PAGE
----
ScreenFonts: Killers, The A-Team, The Karate Kid, I Am Love, The Killer Inside Me, Knight And Day
I just made an executive decision. Hold on, what did I just say? Me, an executive decision? Moo-whahahahaaah, I am drunk with POWER! Bow to me, puny humans! OK, chill, calm down, breathe normally … So, what I’ve decided is that I will start looking at the European movie releases again. Well, the Dutch and Belgian ones that is – the amount of posters has to stay manageable. Those were covered in the original ScreenFonts series on Unzipped, but when the whole shebang relocated to The FontFeed I started basing my reviews on the monthly lists on IMDB, the Internet Movie Database. As a result this series has become very US-centric, and we’re missing out on some good posters from movies that don’t get released in the US and A. Hey, adding the first European posters this month is the only reason why we’re having such a titillating and voluptuous header image for this episode. I am not excluding the possibility that ScreenFonts will eventually get a European spin-off if I decide to reintroduce the original series on Unzipped after the summer. I am still considering the options.
Another decision, but one that was kind of imposed on me. At the polite request of FontFeed reader “laidlow” I will do my best to work less, get out more, and “get a life”. Maybe I could try playing in a band or two, occasionally invite friends over and cook for them, go dancing once in a while, read comic books, and have sex with my wife from time to time. All this for the greater good of humankind, to avoid turning into “Charles Manson” and “slash [your] asses for using the wrong font”. I sincerely hope this will turn me into a kinder, gentler blogger, and help me turn a blind eye to talentless hacks churning out poorly designed and appallingly typeset, disgusting eyesores as if they were suffering from graphic designarrhoea!
So this “new me” would better not get upset over formulaic movie posters for equally formulaic rom coms, and refrain from calling the poster for Killers insipid and particularly uninspired. So let’s gloss over the white-background-with-lead-actors-doing-hapless-attempts-at-looking-funny type designs that are a dime a dozen. I am also going to ignore that the movie title is set in – once again – tired old Futura. Furthermore I won’t mention the similarities between this poster and Katherine Heigl’s previous outing The Ugly Truth, for which she pulls an almost identical ho-hum funny face. No, let’s have none of this and cover this utter waste of the stock it’s printed on with the cloak of charity. Ahhh, I feel all warm and fluffy inside. What an improvement; thank you so much for the excellent advice, laidlow. ; )
There’s nothing like a stencil typeface to establish a military theme, and the distressed stencil sans Capture It by Magique – similar to Arston Stencil and Cargo – seems to be quite popular with movie poster designers. It shows up a first time on the poster for The Shock Doctrine. The combination with stencil graffiti-style graphics remind of Banksy‘s trademark wall-painted social commentaries, making the design fit the film’s subject matter to a T.
Capture It appears a second time on the movie poster for The A-Team, the movie based on the popular television series from the eighties. It shares screen time with the unavoidable Stencil, the grand-daddy of all stencil faces which was used for the original television show’s logo as well.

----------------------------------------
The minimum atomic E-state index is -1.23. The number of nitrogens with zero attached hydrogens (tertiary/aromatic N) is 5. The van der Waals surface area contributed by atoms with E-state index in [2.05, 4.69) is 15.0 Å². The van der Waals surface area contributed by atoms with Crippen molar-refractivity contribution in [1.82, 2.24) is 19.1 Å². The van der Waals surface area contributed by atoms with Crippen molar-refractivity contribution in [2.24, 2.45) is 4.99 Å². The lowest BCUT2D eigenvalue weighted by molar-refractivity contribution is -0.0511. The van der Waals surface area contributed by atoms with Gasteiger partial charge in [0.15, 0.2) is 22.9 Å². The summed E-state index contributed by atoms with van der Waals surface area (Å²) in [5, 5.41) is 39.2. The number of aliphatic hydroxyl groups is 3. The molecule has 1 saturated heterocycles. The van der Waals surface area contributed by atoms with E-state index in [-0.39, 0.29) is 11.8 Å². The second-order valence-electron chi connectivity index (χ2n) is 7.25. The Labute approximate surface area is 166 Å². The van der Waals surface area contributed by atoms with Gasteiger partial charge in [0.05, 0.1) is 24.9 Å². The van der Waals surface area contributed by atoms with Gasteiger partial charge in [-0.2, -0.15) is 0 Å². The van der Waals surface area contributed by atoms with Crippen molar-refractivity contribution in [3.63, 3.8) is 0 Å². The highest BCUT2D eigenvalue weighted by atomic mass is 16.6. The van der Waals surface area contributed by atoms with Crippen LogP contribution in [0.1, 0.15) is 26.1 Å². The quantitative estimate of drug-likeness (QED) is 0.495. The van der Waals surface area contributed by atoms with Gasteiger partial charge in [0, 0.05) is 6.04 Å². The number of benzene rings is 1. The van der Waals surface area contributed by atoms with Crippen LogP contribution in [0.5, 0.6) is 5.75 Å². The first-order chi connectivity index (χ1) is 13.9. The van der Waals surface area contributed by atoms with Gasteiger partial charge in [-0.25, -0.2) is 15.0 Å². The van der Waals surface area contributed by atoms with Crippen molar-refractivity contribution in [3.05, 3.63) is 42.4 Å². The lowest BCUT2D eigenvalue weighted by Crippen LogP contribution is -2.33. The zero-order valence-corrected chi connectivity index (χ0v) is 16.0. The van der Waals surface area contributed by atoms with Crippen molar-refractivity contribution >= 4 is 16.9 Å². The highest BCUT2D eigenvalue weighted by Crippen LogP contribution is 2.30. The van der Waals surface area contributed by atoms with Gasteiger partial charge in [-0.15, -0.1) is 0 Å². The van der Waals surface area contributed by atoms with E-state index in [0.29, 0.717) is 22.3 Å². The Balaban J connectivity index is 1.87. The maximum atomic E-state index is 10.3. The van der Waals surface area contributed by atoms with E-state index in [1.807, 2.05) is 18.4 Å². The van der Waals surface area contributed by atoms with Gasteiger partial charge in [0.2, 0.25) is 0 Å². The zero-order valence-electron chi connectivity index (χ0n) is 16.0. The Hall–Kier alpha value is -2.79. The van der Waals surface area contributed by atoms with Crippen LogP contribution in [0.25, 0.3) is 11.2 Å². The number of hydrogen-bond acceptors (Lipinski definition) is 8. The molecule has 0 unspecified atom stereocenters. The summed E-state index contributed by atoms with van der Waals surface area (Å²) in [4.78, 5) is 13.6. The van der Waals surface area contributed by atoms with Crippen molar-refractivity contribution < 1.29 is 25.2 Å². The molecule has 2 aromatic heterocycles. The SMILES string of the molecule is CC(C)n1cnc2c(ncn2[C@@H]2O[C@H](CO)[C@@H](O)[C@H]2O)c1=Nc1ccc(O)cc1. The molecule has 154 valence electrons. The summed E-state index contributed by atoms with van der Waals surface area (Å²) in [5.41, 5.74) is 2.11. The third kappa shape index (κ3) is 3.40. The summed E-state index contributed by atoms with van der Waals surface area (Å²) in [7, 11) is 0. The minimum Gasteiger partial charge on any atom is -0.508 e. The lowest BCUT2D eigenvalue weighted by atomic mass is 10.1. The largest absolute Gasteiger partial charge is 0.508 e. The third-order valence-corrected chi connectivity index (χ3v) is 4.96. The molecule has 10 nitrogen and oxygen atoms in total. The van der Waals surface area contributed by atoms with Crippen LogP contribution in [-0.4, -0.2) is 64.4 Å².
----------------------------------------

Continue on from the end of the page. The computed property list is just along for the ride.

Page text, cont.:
The poster image is a perfect candidate for Photoshop Disasters. Now this is a very bizarre assembly of studio pictures composited on top of an unrelated background. The actors have light sources coming from different directions, the shadows on the ground look weird, and can somebody please explain how Face and B.A. can occupy the same space, and even share the bottom half of a leg?
Personally I think the movie poster for The Karate Kid is unjustly accused of plagiarism. Ever since Apple launched its iconic iPod advertising centring around black silhouettes of people rocking out against brightly coloured plain backgrounds, it has effectively appropriated this style of images. The countless parodies only increased its pervasiveness, and now every single black silhouette against brightly coloured background is doomed to be compared with the iPod ads – see also the teaser posters for last year’s remake of Fame, discussed in the September 2009 episode of ScreenFonts. So, yes it looks a lot like an iPod advertisement. And no, the texture added to the background and the type – Helvetica Extra Condensed for the movie title, and Helvetica for the credits – is not sufficient to move this design away from iPod territory. But is this outright plagiarism? I doubt it.
Kellerhouse, Inc. does it again, delivering yet another great poster, this time for the documentary Joan Rivers: A Piece of Work. The vintage-looking design references illustrative movie posters from the 1950s/1960s. The almost monochrome design in different tints of pink puts an interesting twist on horror vacui. All the type – beautifully hand lettered in a delicate, slighty naive style – snugly fills the remaining area not occupied by the actress’ profile. I think it is a lovely solution that evokes the heydays of movie stars like Audrey Hepburn and Peter Sellers.
We go even further back in time for another illustrated movie poster, for L’Illusioniste (The Illusionist), the new animated feature by Sylvain Chomet, the director of Les triplettes de Belleville (The Triplets of Belleville). Although the illustration itself looks contemporary, the movie logo has a distinct Art Deco quality to it. Unfortunately, instead of properly customising the inline sans to achieve the perspective effect, its letters were digitally stretched, resulting in undesirable distortions – compare both “S”s for example.